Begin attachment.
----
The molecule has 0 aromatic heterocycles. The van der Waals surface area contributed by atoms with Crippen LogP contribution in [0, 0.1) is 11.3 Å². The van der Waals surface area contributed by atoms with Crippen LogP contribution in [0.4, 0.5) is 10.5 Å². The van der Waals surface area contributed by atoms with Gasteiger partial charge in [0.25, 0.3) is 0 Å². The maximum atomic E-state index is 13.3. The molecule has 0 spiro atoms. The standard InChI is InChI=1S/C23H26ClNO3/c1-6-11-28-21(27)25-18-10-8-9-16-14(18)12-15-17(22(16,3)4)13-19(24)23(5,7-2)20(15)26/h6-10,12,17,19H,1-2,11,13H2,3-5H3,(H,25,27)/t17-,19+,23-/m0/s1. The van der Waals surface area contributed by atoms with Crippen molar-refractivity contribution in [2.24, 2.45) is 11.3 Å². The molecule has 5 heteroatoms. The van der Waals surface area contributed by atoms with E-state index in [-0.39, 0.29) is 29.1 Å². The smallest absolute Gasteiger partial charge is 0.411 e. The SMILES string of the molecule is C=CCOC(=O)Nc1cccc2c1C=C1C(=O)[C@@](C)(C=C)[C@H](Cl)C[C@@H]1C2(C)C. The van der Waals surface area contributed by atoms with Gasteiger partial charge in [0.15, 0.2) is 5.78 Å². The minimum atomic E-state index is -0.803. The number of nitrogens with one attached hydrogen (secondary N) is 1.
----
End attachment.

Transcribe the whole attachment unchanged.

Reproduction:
The molecule has 0 aromatic heterocycles. The van der Waals surface area contributed by atoms with Crippen LogP contribution in [0, 0.1) is 11.3 Å². The van der Waals surface area contributed by atoms with Crippen LogP contribution in [0.4, 0.5) is 10.5 Å². The van der Waals surface area contributed by atoms with Gasteiger partial charge in [0.25, 0.3) is 0 Å². The maximum atomic E-state index is 13.3. The molecule has 0 spiro atoms. The standard InChI is InChI=1S/C23H26ClNO3/c1-6-11-28-21(27)25-18-10-8-9-16-14(18)12-15-17(22(16,3)4)13-19(24)23(5,7-2)20(15)26/h6-10,12,17,19H,1-2,11,13H2,3-5H3,(H,25,27)/t17-,19+,23-/m0/s1. The van der Waals surface area contributed by atoms with Crippen molar-refractivity contribution in [2.24, 2.45) is 11.3 Å². The molecule has 5 heteroatoms. The van der Waals surface area contributed by atoms with E-state index in [-0.39, 0.29) is 29.1 Å². The smallest absolute Gasteiger partial charge is 0.411 e. The SMILES string of the molecule is C=CCOC(=O)Nc1cccc2c1C=C1C(=O)[C@@](C)(C=C)[C@H](Cl)C[C@@H]1C2(C)C. The van der Waals surface area contributed by atoms with Gasteiger partial charge in [0.15, 0.2) is 5.78 Å². The minimum atomic E-state index is -0.803. The number of nitrogens with one attached hydrogen (secondary N) is 1.